Story of Rescue - Karpiuk Maria
Shaul Leib Soroka, son of Mordechai Joseph and Tzivia Soroka, together with his wife Miriam Bluma nee Goldman and their four children, lived in Włodawa before the war. He ran a small shop where he sold, produced and repaired horse-riding saddles and harnesses. This was how he got to know many local farmers. One of them was Maria Karpiuk, a widow in her fifties at that time who lived with her three children – Paweł, Stefan and Zofia – in the village of Motwica, Włodawa area.
In January 1940, the Nazi Germans opened the Włodawa ghetto. The Sorokas moved there, but tried to go on with their normal life. Since May 1942, the Germans were gradually liquidating the ghetto, but the Sorokas managed to survive subsequent raids. At the end of September 1942, they were warned of another planned deportation from Włodawa. They ran away from the ghetto to hide in the forest, and then left for Adampol where Mr Soroka started working for a German entrepreneur named Selinger, among other activities. There were anti-Jewish round-ups in Adampol too, and the Sorokas' children were nearly shot dead during one of them. The Sorokas stayed in Adampol until March 1943. After they left the town, they came back to the Włodawa area where they initially found a place with a farmer named Midlick. The family paid a considerable sum of money for being able to hide in his barn. As this significantly improved his material situation, the Sorokas started fearing that neighbours may become suspicious and denounce the farmer to the Germans for hiding Jews. They left the shelter in September 1943.
For the next half-year, they were hiding with Filip Władczuk's family. Mr Soroka helped him out before the war when he got seriously ill after being released from prison. Władczuk and his family dug a large hole in the barn and carefully camouflaged it. The Sorokas stayed in their shelter all the time, and Filip's family brought them food. The Jewish family paid for their food.
To let some light in, Soroka made a small window in one of the walls, covered with firewood in the winter. One day, when Mr Soroka prayed by this window in spring, we was spotted by one of the neighbours. Władczuk managed to scare him off, but the Jews started fearing denunciation from suspicious neighbours. Filip Władczuk's family was also terrified, so the Sorokas had to leave their shelter.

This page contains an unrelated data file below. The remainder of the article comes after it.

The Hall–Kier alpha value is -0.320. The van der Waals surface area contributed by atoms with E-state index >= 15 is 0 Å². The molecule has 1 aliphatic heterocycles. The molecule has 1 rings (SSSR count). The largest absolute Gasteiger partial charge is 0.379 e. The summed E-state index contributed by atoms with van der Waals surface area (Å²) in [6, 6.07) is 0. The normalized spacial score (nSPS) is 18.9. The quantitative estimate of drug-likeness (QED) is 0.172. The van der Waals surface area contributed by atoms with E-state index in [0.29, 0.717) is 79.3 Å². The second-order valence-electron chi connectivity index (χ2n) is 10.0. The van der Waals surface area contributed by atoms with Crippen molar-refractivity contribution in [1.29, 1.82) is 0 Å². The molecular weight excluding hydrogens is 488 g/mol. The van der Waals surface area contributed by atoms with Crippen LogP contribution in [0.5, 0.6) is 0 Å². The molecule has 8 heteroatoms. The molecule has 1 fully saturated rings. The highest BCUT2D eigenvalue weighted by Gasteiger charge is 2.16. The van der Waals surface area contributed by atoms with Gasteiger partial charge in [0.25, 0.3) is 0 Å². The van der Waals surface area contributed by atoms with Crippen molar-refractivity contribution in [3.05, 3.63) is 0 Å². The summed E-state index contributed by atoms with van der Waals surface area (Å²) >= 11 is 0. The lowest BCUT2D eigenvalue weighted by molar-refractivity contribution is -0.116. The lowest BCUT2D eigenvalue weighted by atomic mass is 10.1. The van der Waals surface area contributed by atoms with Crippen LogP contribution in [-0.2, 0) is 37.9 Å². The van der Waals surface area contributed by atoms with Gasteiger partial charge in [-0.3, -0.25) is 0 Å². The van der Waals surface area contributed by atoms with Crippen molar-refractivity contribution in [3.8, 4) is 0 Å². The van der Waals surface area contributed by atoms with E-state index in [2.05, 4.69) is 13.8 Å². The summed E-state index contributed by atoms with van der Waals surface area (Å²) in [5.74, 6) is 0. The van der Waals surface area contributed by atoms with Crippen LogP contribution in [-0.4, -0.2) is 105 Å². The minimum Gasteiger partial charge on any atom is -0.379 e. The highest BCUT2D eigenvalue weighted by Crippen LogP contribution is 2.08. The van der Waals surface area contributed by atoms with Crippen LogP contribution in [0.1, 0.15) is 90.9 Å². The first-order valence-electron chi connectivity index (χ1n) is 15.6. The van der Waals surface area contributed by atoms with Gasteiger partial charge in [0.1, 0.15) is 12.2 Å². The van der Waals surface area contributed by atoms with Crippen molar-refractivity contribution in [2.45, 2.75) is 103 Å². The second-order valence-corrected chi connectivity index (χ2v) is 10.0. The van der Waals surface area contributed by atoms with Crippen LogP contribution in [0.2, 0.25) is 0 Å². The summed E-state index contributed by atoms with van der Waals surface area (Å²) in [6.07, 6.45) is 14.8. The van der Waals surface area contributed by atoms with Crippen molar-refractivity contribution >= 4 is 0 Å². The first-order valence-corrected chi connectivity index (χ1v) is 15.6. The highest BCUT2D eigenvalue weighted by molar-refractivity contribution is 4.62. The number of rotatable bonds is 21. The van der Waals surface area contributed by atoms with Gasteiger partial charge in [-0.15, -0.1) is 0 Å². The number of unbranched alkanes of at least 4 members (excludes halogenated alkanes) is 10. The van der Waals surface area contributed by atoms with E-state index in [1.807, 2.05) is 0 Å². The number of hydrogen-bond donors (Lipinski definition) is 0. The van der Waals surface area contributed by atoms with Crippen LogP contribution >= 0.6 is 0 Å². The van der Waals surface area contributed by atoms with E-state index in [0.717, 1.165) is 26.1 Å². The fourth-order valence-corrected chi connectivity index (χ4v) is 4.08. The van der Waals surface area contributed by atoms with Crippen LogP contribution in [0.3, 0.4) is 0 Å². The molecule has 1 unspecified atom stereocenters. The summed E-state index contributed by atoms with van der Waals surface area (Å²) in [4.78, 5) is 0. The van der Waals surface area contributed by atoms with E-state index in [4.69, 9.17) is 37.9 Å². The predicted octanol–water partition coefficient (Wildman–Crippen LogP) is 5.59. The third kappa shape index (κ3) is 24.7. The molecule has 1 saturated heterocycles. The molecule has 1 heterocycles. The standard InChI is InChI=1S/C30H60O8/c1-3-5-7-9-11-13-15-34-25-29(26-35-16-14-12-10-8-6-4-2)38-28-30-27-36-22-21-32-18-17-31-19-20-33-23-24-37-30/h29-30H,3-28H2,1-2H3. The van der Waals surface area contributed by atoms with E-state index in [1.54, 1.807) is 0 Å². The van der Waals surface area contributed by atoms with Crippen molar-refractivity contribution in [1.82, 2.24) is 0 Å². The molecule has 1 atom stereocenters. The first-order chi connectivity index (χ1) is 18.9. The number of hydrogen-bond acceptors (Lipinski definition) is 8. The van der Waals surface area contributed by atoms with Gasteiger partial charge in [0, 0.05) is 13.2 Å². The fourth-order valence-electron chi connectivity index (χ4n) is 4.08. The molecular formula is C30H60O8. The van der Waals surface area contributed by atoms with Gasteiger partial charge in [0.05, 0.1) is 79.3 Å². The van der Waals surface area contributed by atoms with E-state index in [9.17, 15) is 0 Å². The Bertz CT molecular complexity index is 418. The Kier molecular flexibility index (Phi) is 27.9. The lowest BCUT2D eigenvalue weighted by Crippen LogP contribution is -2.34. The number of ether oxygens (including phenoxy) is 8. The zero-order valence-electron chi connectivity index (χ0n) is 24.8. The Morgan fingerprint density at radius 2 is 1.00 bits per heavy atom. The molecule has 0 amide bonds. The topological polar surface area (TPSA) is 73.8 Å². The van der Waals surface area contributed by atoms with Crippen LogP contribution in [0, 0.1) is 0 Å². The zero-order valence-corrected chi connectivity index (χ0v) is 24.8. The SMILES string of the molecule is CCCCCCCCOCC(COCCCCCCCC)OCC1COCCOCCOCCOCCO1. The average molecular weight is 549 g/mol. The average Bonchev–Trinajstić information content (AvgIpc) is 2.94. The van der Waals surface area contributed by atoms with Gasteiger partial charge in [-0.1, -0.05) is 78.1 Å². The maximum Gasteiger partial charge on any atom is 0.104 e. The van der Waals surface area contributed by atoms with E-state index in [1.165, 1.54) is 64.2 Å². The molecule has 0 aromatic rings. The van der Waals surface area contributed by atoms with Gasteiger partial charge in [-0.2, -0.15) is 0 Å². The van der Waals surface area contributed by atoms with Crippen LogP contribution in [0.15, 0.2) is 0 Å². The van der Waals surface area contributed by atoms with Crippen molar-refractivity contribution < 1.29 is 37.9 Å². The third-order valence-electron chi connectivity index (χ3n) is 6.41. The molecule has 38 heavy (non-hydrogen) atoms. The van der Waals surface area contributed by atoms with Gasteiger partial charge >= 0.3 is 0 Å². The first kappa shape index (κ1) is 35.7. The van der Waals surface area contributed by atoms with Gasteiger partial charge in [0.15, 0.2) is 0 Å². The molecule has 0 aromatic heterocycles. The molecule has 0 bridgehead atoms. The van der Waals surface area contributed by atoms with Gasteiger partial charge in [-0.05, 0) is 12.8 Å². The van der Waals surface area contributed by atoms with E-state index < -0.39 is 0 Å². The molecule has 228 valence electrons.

At that difficult moment, with no place to hide and little financial resources left, Maria Karpiuk came to their rescue. Having consulted her children, she decided to offer them help. Shaul Leib, his wife Miriam Bluma and their four children: Peasch, Breindele, Motel and Esther stayed with her from March to August 1944. Soroka recalled after the war that she was known for being friendly towards Jews and provided selfless aid. She used to say that if she was to survive the war, so were they.
She did not stop helping them even after the Nazi Germans search her house. She arranged a temporary shelter for Breindele, the eldest daughter of the Sorokas, with her sister in a neighbouring village.
Miriam Bluma Soroka, who was a very religious person at that time, recalled after the war that she celebrated Pesach while staying with Maria Karpiuk in the shelter. For this reason, she refused to eat the food brought by Mrs Karpiuk and her children since they added bread to every meal. This deteriorated her health, but she managed to recover. The family made it until the end of the war.
After the occupation, the Sorokas returned to Włodawa where they had two more children: Michla (born in December 1945) and Berl (born in August 1948). However, they did not stay in Poland for long and at the end of the 1940s left for Canada through Germany. They kept in touch with Maria Karpiuk and her children. Pesach Soroka visited them years later with his own children.
- Archiwum Yad Vashem, M.31.2/10546